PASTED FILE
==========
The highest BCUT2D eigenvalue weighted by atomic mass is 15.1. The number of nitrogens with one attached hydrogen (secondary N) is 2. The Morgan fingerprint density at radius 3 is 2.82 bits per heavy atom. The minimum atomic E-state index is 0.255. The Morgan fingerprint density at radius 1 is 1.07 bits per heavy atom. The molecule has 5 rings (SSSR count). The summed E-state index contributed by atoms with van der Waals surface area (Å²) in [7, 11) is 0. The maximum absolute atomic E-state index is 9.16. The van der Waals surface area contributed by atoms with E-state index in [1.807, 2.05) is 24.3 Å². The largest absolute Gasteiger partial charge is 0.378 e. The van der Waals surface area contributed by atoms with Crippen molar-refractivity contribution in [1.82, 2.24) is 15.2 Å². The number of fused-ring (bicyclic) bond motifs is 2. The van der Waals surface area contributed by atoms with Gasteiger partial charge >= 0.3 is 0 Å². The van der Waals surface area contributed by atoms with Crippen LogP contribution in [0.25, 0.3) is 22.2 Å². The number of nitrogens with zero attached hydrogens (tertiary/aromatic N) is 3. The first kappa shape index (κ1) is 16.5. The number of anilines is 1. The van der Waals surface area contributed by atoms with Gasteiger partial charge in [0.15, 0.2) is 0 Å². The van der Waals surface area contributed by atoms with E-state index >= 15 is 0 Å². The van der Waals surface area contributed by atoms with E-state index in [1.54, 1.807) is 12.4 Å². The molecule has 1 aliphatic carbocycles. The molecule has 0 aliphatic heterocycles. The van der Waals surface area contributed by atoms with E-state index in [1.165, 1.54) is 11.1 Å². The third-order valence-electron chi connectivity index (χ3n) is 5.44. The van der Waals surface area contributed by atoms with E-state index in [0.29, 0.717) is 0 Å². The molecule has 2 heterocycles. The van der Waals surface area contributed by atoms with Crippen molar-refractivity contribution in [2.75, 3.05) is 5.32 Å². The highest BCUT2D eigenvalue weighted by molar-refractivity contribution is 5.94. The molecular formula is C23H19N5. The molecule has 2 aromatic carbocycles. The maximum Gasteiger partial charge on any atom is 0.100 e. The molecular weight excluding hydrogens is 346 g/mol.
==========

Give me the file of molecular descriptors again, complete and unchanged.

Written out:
The highest BCUT2D eigenvalue weighted by atomic mass is 15.1. The number of nitrogens with one attached hydrogen (secondary N) is 2. The Morgan fingerprint density at radius 3 is 2.82 bits per heavy atom. The minimum atomic E-state index is 0.255. The Morgan fingerprint density at radius 1 is 1.07 bits per heavy atom. The molecule has 5 rings (SSSR count). The summed E-state index contributed by atoms with van der Waals surface area (Å²) in [7, 11) is 0. The maximum absolute atomic E-state index is 9.16. The van der Waals surface area contributed by atoms with E-state index in [1.807, 2.05) is 24.3 Å². The largest absolute Gasteiger partial charge is 0.378 e. The van der Waals surface area contributed by atoms with Crippen molar-refractivity contribution in [1.82, 2.24) is 15.2 Å². The number of fused-ring (bicyclic) bond motifs is 2. The van der Waals surface area contributed by atoms with Gasteiger partial charge >= 0.3 is 0 Å². The van der Waals surface area contributed by atoms with Crippen LogP contribution in [0.25, 0.3) is 22.2 Å². The number of nitrogens with zero attached hydrogens (tertiary/aromatic N) is 3. The first kappa shape index (κ1) is 16.5. The number of anilines is 1. The van der Waals surface area contributed by atoms with Gasteiger partial charge in [0.15, 0.2) is 0 Å². The van der Waals surface area contributed by atoms with E-state index >= 15 is 0 Å². The van der Waals surface area contributed by atoms with E-state index in [1.54, 1.807) is 12.4 Å². The molecule has 1 aliphatic carbocycles. The molecule has 0 aliphatic heterocycles. The van der Waals surface area contributed by atoms with E-state index in [1.165, 1.54) is 11.1 Å². The third-order valence-electron chi connectivity index (χ3n) is 5.44. The van der Waals surface area contributed by atoms with E-state index in [0.29, 0.717) is 0 Å². The molecule has 2 heterocycles. The van der Waals surface area contributed by atoms with Crippen molar-refractivity contribution in [2.75, 3.05) is 5.32 Å². The highest BCUT2D eigenvalue weighted by molar-refractivity contribution is 5.94. The molecular formula is C23H19N5. The molecule has 2 aromatic carbocycles. The maximum Gasteiger partial charge on any atom is 0.100 e. The molecular weight excluding hydrogens is 346 g/mol.